Burbank school officials are advising that the board of education deny Giligia Charter Academy’s petition to begin operations.
On June 5, the board approved the charter school on certain conditions. Among them, the petitioners were required to turn in the school’s lease information and address by July 7.
But Burbank school officials had not received new information. With the board planning to vote on the charter school on July 17, school officials this week crafted a new recommendation -- to deny the charter.
“That conditional approval had things in writing they had to meet,” said Burbank Unified Supt. Jan Britz. “As a result, we’re taking the action. They’re not surprised because this is the action we have to take because we have to follow [state educational] code.”
The charter’s attorneys emailed Burbank school officials on July 9, stating the petitioners were negotiating with the owner of the property located at 811 S. San Fernando Blvd. near Alameda Avenue, according to a district report.
The site, which is near a Ralphs grocery store and strip mall, is listed on Loopnet.com as being 27,612 square feet and renting at $1.35 per square foot, which would be a monthly rent of more than $37,000. A potential renter, according to the site, does not need to take the entire space, but would need to agree to rent at least a third.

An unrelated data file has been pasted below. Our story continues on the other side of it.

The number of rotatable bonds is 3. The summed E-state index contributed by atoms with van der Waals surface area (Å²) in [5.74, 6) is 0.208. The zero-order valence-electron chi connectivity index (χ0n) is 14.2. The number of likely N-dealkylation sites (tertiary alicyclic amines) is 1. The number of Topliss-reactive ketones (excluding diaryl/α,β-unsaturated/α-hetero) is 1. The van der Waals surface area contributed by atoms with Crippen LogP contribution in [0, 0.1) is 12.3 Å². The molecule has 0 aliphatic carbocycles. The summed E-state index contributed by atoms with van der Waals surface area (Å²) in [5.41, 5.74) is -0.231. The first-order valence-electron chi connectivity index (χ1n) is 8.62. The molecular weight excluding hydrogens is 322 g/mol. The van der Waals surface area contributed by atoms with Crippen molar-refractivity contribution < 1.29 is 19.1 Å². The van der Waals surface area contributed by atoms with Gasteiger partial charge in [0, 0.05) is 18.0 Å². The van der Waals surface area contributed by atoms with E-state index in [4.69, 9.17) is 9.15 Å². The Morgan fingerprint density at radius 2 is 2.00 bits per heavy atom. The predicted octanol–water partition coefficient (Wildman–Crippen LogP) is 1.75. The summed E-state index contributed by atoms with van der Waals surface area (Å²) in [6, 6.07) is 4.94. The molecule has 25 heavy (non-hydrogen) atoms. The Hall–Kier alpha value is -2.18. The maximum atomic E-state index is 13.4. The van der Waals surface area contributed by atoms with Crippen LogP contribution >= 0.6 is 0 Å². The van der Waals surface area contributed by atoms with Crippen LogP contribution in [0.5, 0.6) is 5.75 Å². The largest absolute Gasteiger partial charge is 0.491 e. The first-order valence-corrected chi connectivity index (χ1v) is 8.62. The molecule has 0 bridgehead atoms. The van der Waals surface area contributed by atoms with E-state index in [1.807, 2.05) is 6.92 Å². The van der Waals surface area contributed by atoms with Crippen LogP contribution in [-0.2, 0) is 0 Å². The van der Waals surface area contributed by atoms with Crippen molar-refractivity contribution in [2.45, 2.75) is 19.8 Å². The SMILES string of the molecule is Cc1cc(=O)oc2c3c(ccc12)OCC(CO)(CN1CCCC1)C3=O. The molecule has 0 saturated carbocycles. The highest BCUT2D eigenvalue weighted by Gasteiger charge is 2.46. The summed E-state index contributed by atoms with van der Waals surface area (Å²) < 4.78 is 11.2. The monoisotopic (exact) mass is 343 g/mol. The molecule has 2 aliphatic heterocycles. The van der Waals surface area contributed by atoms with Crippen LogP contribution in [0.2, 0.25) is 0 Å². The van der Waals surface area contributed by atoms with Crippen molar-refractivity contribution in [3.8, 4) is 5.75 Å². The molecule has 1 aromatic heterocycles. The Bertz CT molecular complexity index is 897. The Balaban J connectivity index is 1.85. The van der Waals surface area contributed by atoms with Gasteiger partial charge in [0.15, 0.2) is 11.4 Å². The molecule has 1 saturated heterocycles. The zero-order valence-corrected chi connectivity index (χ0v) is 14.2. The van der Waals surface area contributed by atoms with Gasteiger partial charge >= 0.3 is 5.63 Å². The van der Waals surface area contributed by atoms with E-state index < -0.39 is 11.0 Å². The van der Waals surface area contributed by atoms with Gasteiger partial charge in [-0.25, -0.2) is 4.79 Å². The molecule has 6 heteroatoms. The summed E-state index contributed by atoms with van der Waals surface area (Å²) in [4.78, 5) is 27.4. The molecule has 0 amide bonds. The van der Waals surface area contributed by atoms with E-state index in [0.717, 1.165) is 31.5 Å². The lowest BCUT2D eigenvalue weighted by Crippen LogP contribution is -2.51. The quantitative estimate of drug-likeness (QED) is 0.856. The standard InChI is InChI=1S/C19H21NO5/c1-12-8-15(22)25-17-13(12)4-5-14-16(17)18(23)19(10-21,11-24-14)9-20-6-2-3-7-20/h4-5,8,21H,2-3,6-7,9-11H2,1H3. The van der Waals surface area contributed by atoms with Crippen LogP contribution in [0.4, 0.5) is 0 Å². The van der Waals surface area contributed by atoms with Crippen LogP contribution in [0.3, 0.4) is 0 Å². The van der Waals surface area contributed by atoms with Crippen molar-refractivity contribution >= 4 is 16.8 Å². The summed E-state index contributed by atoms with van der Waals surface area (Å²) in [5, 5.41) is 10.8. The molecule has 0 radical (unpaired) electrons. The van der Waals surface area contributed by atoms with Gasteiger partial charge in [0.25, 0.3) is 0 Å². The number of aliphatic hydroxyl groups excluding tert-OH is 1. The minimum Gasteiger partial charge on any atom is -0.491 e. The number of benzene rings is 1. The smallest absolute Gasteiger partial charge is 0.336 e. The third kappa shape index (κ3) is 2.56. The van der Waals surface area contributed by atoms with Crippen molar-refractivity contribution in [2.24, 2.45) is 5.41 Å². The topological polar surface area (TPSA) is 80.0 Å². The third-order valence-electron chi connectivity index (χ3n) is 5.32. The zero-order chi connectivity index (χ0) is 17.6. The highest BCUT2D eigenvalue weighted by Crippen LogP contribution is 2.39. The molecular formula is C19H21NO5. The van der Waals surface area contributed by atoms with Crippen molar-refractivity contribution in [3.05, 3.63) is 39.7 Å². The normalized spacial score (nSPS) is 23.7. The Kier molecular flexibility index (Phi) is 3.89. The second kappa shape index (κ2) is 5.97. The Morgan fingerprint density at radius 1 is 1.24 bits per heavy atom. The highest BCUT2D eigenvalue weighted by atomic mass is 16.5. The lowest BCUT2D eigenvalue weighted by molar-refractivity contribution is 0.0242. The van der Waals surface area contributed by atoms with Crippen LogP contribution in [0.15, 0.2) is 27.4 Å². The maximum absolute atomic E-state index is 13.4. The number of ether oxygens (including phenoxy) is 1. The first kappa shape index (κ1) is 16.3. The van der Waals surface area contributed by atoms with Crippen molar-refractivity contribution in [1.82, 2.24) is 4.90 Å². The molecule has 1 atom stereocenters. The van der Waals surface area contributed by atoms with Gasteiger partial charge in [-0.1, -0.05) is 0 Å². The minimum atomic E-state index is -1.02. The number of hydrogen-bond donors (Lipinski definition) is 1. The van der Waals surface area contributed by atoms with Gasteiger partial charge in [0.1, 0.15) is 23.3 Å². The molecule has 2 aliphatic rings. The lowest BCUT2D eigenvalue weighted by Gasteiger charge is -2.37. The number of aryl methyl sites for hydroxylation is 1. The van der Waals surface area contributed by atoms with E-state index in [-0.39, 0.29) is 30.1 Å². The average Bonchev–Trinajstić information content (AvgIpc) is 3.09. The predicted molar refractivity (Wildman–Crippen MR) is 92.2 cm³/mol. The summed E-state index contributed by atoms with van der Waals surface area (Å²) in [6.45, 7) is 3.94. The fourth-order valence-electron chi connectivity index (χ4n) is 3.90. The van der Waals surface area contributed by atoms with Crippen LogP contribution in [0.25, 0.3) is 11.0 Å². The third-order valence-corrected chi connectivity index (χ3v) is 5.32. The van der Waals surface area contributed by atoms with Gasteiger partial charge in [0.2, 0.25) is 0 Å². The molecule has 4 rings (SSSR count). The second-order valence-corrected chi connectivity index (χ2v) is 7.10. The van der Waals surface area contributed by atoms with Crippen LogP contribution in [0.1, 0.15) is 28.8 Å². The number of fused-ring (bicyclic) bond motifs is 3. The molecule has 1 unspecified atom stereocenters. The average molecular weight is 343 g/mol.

“It is clear from the communication that the petitioners have not yet secured that site,” the report read.
School officials are also skeptical of the charter’s budget, and a $300,000 private loan “appears to be the only capital infusion prior to the start-up of the school,” a district report read. “It remains impossible to determine if the school has provided an accurate budget.”
Since the school would not receive state funds until November 2014, the charter’s budget “creates a serious concern regarding how the schools start-up costs and ongoing operations will be financed.”
The charter school’s lead petitioner, Julia Yeranossian-Aghishian, did not return a request to comment on Friday. Her attorney, Janelle Ruley, also did not return a call.
Earlier this month, Yeranossian-Aghishian attended a forum that drew 200 people, many of them with concerns that the charter school would set a new precedent for others to establish themselves in Burbank.
Yeranossian-Aghishian said she hoped to bridge the cultural gap for immigrants new to the Burbank area, and residents questioned whether the school would focus too heavily on Armenian students.
The school aimed to draw students from Van Nuys, Granada Hills, Reseda and Woodland Hills, in addition to Glendale, Burbank and La Crescenta.
Yeranossian-Aghishian planned to open doors this September with about 120 students, eventually increasing enrollment to 400 kids in kindergarten through 12th grade.